It’s the end of the line for me… I’m worn out, I think it was that intense week in the heat and killer final day to Bogotá that did it… but no matter, Villa de Leyva is the perfect place to rest tired legs before I fly home and start working to get the speed back into my legs for the race season. My flight is on Thursday next week so I have 4 nights of chill time here in Villa, then a couple of days back in Bogotá to scrounge some packing materials for my bike, and for the benefit of my cycling readers I’ll also put together a page of my recommendations and thoughts on cycling in this part of the world, Colombia especially.
OK, back to Villa de Leyva… this is a truly lovely place… mellow as (insert the most mellow thing you can think of here)… a place for wandering centuries old cobbled streets past beautiful old colonial buildings to the gentle notes of latin tunes floating out over the terracotta rooftops, nostrils tickled by the fruity perfume of fresh horseshit in the early morning warmth…! Very much a place for enjoying good coffee (mornings) or ice cold beer (afternoons!) on ancient sunblessed terraces….
Today I have nothing planned bar burning up my remaining film (more on that in a bit), wandering idly, drinking coffee and so on. Tomorrow is market day so that takes care of my morning… Sunday I may just climb the mountain behind the place I’m staying if I can find the energy. Actually, while I am on the topic, a recommendation for a place to stay here… Colombia Highlands (aka Casa Renacer), it’s a beautiful family home about 1km outside of town in it’s own gardens with use of a kitchen and lounge and so on. They have a small dorm room but in the interests of being a decadent slob I am spending a bit more, a whole US$19 for a beautiful suite.. polished floors, old wood beams, nice views front and back, a hammock on the terrace etc etc. Ace.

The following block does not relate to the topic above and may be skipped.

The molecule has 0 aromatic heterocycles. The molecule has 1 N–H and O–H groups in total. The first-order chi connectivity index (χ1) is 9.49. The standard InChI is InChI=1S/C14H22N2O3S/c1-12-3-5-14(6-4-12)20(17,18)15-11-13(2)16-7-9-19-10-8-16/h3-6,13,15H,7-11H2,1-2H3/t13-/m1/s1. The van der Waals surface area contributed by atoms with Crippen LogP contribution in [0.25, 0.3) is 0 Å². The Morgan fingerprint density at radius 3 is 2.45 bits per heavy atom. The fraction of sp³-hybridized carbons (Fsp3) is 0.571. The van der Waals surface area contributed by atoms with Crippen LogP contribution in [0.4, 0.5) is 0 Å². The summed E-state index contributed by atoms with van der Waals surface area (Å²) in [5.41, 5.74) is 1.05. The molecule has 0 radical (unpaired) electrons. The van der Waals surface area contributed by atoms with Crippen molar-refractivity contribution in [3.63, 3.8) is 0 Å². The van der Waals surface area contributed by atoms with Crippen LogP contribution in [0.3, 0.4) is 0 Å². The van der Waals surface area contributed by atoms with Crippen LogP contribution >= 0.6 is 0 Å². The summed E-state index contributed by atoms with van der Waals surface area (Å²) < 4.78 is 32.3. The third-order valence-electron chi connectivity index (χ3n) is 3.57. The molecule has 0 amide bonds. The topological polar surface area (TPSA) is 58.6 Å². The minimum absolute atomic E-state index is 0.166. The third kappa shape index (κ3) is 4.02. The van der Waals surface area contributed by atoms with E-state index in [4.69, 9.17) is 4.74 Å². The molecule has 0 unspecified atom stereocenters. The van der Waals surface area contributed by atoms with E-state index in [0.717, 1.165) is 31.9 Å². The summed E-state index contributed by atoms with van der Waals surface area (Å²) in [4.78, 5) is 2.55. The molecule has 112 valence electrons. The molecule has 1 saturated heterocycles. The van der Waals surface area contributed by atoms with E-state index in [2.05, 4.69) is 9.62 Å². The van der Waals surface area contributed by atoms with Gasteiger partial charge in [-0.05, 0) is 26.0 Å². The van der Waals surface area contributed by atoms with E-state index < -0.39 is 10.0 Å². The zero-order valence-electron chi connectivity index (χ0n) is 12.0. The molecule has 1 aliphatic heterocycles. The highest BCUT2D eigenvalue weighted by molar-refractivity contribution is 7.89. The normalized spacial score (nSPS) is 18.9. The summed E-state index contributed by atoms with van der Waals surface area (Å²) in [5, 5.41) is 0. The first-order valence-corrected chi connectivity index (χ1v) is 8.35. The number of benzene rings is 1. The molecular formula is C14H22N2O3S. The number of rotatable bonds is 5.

I’ve posted some snaps of Villa here that will give you some idea… more over the weekend. I am looking forward to processing my films on return to the the UK (45 of them.., and that is not an admission that I actually want to come home…). Maybe I am a luddite (I have old-fashioned thumbshifters on my bike too:o) but I still prefer my film-based Leica for this kind of thing… it is heavy but it is so small, the lenses are stunning, the whole thing is incredibly tough, works without batteries and doesn’t seem bothered by extremes of temperature. It is fantastically discreet for people photography, and most folk don’t know what it is… it’s not very stealable, based on experience everybody who sees it seems to think it is a 30 year old piece of junk… this is very good news for travel somewhere like this… I carry the body, 35mm f2 and 50mm f1.4 lenses plus a couple of 81-series filters in a rather grubby and now very scruffy small canvas shoulder bag for the ultimate in low profile camera kit.